Review: Bringing Fantasy to Carnival's surreal float designs_lowres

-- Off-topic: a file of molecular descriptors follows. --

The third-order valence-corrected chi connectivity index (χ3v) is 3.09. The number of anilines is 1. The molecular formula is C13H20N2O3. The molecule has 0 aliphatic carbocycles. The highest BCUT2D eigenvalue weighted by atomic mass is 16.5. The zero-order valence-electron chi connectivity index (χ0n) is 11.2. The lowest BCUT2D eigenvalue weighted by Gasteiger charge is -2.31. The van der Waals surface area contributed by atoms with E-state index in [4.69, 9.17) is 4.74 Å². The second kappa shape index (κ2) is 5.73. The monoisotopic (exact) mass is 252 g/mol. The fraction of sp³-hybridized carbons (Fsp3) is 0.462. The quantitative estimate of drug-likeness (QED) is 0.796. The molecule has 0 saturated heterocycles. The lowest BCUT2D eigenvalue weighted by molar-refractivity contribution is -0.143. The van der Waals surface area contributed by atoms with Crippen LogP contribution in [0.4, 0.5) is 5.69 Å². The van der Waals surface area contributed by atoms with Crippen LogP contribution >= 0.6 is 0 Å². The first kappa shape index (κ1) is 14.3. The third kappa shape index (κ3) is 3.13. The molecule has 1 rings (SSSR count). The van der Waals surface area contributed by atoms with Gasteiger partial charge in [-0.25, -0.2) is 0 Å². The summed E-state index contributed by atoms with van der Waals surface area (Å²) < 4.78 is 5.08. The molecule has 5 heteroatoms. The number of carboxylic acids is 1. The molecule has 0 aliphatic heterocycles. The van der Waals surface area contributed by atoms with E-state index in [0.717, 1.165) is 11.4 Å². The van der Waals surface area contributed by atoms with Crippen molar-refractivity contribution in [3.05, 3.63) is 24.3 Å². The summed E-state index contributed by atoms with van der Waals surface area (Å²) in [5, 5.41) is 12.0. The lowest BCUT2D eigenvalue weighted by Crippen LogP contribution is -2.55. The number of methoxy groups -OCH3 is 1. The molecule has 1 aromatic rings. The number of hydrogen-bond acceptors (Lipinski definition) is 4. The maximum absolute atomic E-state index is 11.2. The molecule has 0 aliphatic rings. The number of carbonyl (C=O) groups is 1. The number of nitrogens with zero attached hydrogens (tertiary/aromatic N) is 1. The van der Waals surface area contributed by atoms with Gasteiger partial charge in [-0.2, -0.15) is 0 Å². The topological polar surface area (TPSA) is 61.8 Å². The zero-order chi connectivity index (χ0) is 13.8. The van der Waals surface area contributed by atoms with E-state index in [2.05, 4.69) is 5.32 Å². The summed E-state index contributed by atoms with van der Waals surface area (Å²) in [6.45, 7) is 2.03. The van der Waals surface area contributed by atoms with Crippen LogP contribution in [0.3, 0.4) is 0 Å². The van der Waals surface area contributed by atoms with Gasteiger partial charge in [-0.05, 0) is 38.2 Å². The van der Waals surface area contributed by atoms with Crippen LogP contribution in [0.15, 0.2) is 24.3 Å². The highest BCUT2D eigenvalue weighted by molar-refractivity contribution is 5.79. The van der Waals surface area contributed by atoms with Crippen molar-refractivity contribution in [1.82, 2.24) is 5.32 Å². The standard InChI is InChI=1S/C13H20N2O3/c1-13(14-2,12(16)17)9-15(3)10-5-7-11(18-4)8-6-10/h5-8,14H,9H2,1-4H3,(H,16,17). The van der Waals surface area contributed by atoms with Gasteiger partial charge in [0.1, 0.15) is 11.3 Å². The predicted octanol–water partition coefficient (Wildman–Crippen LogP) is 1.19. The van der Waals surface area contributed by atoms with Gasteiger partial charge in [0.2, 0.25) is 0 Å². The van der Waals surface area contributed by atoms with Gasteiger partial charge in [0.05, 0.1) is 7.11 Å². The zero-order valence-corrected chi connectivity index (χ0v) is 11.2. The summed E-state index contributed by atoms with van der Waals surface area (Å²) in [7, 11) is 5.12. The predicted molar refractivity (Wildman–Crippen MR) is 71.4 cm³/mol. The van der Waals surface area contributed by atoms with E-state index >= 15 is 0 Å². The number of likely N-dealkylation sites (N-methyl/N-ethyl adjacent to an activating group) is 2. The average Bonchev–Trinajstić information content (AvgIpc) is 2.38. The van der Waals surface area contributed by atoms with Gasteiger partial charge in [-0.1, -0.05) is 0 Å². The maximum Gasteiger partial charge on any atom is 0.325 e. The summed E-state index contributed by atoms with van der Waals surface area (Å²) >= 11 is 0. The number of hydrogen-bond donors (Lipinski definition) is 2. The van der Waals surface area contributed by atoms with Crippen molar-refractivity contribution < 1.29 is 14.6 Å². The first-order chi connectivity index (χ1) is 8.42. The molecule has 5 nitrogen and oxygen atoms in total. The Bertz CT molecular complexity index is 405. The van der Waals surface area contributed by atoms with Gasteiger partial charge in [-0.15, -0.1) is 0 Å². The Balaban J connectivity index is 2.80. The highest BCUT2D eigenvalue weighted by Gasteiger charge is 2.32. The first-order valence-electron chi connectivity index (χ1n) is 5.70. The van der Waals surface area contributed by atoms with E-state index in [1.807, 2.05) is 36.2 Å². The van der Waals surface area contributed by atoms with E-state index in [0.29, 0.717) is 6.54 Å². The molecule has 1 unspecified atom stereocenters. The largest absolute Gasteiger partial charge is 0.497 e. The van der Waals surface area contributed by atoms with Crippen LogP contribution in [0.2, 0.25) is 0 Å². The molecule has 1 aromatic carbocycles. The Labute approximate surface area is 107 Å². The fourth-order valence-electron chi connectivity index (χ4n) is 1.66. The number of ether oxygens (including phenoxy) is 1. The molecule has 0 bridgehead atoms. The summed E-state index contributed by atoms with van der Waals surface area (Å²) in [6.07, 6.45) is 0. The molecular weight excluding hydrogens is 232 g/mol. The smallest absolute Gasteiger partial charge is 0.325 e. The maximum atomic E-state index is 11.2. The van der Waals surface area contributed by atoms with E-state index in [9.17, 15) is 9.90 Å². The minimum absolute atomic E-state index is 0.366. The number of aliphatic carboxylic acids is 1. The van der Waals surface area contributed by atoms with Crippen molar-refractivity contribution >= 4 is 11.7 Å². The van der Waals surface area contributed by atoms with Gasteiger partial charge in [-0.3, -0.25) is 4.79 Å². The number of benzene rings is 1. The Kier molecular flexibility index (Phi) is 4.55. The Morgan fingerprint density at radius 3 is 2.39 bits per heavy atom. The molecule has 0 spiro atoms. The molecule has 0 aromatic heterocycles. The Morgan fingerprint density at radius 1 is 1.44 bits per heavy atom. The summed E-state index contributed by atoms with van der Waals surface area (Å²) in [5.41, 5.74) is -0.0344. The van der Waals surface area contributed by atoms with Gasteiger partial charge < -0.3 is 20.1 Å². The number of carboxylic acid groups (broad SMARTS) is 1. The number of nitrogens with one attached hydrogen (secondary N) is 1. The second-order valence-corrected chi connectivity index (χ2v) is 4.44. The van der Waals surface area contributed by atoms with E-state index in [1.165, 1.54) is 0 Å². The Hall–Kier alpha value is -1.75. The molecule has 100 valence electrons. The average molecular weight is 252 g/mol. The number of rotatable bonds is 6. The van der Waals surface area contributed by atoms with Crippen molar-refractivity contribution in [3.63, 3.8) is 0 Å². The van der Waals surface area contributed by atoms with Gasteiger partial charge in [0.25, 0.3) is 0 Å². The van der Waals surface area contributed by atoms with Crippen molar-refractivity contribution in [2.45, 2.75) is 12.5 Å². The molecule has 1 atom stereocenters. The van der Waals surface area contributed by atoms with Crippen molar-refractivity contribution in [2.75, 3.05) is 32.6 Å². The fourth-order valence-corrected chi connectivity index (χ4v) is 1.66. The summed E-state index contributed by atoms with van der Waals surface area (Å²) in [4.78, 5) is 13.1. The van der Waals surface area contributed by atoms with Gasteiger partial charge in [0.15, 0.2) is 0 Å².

When I was an art student at the University of New Orleans, I would stare at the name Wikstrom on the front frieze of the New Orleans Museum of Art (NOMA) and wonder. I had never seen that name in any art history book. When researching Carnival, it finally became clear Bror Anders Wikstrom was a float designer. That seemed weird, but when I saw some of his wilder imagery I realized his name belonged on the NOMA facade — as a father of surrealism. His design for a 1907 Krewe of Proteus parade float bedecked with humanoid sea creatures in a kind of kelp forest initially seemed like deja vu. But why? I later noticed its similarity to one of my favorite Max Ernst paintings at NOMA, his circa 1943 Everyone Here Speaks Latin, which was considered radical at the time. Who was this guy?   Wikstrom was a Swedish emigre painter active in Paris and New Orleans, where he eventually became a chief designer of Rex and Proteus floats. What stands out is the extent to which his designs paralleled the avant garde imagery of Parisian symbolist painters such as Gustave Moreau and Odilon Redon. His 1904 Proteus float design Dragon (pictured) looks fairy tale-ish at first, but look again and all the diabolical terrors of Moreau, Redon or Ernst quiver in the details. Similarly, his 1898 Proteus float Devil's Basket features Renaissance bon vivants and a fair-faced version of the devil himself. All seem to be having a nice time, recalling Mark Twain's admonition, "Go to heaven for the climate, hell for the company." It's all par for the course for an expo that includes 20 float plates from the 1904 Krewe of Proteus parade and a bound set of float designs for Rex's "Freaks of Fable" parade in 1910. While Wikstrom's legacy as the all-time king of Carnival designers is well-deserved, some of his contemporaries were equally surreal and sophisticated in ways that are, with notable exceptions, somewhat less prevalent today. Through April 1. New Orleans Museum of Art, 1 Collins C. Diboll Circle, New Orleans City Park, (504) 658-4100.